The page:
GSI CASE STUDY
Driving asset reliability and minimizing downtime
A major oil producer on Alaska’s North Slope
The client’s Anchorage-based Asset Reliability and Maintenance team monitors the status of equipment – which ranges from turbines to pumps to motors and pipes – used to extract oil on Alaska’s North Slope. The key challenge was that equipment efficiency values were calculated and transmitted in different ways: manual entry by the operator, the operator read the value to a member of the team over the phone or the asset did the calculation. The result was that there was no single, accurate data source that the team could depend on to monitor the reliability and availability of all assets deployed in the field.
Because the data was inconsistent, it was challenging to get an accurate view of each machine’s status. This made it difficult for the team to schedule preventive maintenance activities which would help increase the reliability of the assets being managed. Furthermore, the Asset Reliability and Maintenance team did not have the expertise needed to develop a solution. Not only did the knowledge required span several departments including operations, maintenance, IT and engineering, but the team also did not have deep knowledge of the monitoring systems in place.
We assembled a team to take on this challenge comprising two automation engineers, two software developers, one software architect and a project manager. A key foundational philosophy that guided our approach was that calculations should be performed in as close physical proximity to the equipment as possible. Because our team is experienced with the legacy systems in place, we modified the control system’s code to support the Overall Equipment Efficiency (OEE) calculation. This ensured that the calculation occurred at the same level as the stop or start event. The next task was to make the data visible on the process control network by integrating legacy equipment.
Finally, we had to overcome the challenge that data is gathered at different frequencies: millisecond to seconds at the automation layer, every 30 seconds at the network level and daily/weekly/monthly at the reporting level. We installed a data concentrator that interfaces with the process control network and the process information network. This allows us to collect real-time data and historize it for reporting purposes. Reports are made available via email and the Machine Train Operational Status (MTOS) website.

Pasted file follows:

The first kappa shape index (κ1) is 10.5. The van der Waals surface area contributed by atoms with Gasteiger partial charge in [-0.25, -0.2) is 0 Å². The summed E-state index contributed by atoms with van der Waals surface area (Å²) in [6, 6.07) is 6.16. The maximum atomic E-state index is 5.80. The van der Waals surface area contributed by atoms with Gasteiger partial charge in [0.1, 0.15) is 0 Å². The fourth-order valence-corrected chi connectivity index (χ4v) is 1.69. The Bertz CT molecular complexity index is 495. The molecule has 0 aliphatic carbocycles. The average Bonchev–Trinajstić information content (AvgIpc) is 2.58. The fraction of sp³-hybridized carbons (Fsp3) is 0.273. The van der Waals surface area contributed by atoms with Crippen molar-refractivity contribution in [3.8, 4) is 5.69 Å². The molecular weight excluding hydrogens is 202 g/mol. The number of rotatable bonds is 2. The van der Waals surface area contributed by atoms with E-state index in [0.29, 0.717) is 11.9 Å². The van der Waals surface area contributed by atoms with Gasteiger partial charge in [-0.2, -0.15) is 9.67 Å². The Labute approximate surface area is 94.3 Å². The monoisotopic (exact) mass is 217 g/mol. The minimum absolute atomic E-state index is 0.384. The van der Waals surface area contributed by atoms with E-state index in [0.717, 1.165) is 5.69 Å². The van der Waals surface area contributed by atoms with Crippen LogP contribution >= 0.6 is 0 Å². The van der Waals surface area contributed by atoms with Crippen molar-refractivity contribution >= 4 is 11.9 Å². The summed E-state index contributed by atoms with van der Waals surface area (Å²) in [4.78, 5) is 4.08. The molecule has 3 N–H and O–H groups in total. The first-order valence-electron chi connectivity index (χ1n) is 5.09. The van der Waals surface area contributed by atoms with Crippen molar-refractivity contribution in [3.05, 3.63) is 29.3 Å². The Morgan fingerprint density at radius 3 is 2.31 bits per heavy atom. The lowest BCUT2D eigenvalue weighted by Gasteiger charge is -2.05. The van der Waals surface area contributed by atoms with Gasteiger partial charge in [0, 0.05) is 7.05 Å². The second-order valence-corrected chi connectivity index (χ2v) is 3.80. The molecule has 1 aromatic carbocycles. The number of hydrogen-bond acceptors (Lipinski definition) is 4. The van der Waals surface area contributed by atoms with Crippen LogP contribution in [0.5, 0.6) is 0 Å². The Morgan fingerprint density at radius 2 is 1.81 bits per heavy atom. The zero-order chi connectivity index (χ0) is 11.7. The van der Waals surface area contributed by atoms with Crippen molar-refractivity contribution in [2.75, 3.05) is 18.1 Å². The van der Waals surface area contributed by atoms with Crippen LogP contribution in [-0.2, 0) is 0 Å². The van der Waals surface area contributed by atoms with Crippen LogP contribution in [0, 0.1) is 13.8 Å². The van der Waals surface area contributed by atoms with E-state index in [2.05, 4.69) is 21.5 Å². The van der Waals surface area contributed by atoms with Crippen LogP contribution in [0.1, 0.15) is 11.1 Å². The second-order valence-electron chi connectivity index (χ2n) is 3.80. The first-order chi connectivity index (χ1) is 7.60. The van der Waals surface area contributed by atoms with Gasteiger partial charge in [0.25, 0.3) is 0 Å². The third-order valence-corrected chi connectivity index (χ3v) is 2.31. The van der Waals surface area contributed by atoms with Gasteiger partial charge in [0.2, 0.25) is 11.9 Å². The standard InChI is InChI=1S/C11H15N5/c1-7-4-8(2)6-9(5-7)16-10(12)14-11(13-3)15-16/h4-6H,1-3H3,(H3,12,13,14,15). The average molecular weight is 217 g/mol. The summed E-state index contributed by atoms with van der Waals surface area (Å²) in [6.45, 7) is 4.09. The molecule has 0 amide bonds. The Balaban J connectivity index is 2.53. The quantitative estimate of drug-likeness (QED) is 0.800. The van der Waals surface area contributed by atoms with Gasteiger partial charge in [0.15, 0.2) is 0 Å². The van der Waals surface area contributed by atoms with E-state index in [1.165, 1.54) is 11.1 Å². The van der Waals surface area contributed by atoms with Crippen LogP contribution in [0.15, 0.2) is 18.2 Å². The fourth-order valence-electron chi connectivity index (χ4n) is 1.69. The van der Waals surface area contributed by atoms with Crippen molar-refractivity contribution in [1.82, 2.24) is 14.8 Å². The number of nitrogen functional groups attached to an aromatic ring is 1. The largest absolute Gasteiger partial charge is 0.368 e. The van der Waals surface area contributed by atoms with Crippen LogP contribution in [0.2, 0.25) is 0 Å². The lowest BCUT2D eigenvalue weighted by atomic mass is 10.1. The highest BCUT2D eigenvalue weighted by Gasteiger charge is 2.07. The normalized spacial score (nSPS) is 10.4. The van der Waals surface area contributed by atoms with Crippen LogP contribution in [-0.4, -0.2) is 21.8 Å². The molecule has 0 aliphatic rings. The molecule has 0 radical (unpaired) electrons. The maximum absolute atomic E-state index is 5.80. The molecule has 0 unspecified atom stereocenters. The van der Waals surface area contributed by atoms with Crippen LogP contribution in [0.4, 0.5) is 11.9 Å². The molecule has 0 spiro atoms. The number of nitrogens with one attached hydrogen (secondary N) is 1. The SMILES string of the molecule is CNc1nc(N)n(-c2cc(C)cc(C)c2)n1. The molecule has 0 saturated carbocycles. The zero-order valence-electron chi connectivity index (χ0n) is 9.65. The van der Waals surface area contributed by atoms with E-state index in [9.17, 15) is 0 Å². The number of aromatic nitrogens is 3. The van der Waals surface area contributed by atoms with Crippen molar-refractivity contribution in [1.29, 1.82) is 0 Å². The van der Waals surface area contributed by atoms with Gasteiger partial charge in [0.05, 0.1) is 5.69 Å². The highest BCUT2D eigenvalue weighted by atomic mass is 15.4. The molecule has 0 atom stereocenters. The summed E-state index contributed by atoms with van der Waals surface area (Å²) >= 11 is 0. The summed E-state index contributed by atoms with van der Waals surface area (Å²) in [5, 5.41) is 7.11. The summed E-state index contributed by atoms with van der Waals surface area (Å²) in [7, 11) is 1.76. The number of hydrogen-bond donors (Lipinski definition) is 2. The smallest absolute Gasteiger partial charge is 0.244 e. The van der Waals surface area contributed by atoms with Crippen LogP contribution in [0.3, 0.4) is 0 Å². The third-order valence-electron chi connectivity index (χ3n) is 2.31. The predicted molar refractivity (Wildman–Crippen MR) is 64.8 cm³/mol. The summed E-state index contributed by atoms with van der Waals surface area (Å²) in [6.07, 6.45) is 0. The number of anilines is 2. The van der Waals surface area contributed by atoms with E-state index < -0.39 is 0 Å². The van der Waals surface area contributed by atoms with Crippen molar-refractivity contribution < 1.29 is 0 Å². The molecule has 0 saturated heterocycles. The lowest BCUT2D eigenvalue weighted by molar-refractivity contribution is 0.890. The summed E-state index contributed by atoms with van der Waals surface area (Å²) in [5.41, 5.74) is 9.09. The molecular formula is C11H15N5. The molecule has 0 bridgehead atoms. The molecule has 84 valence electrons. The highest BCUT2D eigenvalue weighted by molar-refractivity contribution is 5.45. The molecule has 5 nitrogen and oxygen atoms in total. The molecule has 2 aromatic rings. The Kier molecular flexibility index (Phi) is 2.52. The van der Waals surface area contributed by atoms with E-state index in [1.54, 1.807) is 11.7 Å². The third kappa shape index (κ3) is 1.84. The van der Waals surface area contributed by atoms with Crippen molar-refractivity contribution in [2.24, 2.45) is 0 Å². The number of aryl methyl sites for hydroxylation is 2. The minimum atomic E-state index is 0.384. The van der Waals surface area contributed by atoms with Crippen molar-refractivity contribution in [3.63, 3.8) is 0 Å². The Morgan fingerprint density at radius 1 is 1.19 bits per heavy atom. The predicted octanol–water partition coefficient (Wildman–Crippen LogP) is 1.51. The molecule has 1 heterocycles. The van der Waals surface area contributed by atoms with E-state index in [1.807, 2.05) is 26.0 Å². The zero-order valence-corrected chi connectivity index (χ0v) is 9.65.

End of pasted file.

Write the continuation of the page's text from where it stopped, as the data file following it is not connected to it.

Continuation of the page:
Having a clear vision of the solution is the starting point for all projects. Asset management projects span maintenance and reliability, operation, engineering, IT, outside contractors and the executive team. GSI’s knowledge of the field, the infrastructure, the industry challenges and best practices is key to successfully implementing the vision.Jean-Michel Pin
By automating OEE calculations, we have empowered the Asset Reliability and Maintenance team to monitor the status of equipment accurately. This allows them to schedule preventative maintenance in a much more efficient way. The real benefit is that the team is able to minimize downtime and achieve reliability targets of 98%. And the operators on the Slope are freed up from manual data entry and reporting. By un-stranding legacy systems in place, we have also expanded the use of predictive analytics by bringing data that was previously inaccessible into GE SmartSignal.
Based on the success of the solution, our team has replicated this approach to other processes including monitoring the state of safety equipment in the field. In accordance with regulations, safety equipment must be tested periodically to confirm that it delivers protections as designed. To test safety equipment, other assets have to be shut down. However, when equipment is shut down for other reasons, safety equipment is often triggered. Because we are collecting information about what triggers safety equipment during a shutdown, we are able to count this as a valid test of the safety functions, thereby eliminating the need for a separate shut down.
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Glacier Services Inc. is part of The Koniag Energy and Water Services sector and is a wholly owned subsidiary of Koniag, Inc., an Alaska Native Regional Corporation (ANC) formed pursuant to the Alaska Native Claims Settlement Act of 1971 (ANCSA).
PO Box 15
Palmer, Alaska 99507
(907) 277-3077 - Anchorage
(907) 745-6487 - Palmer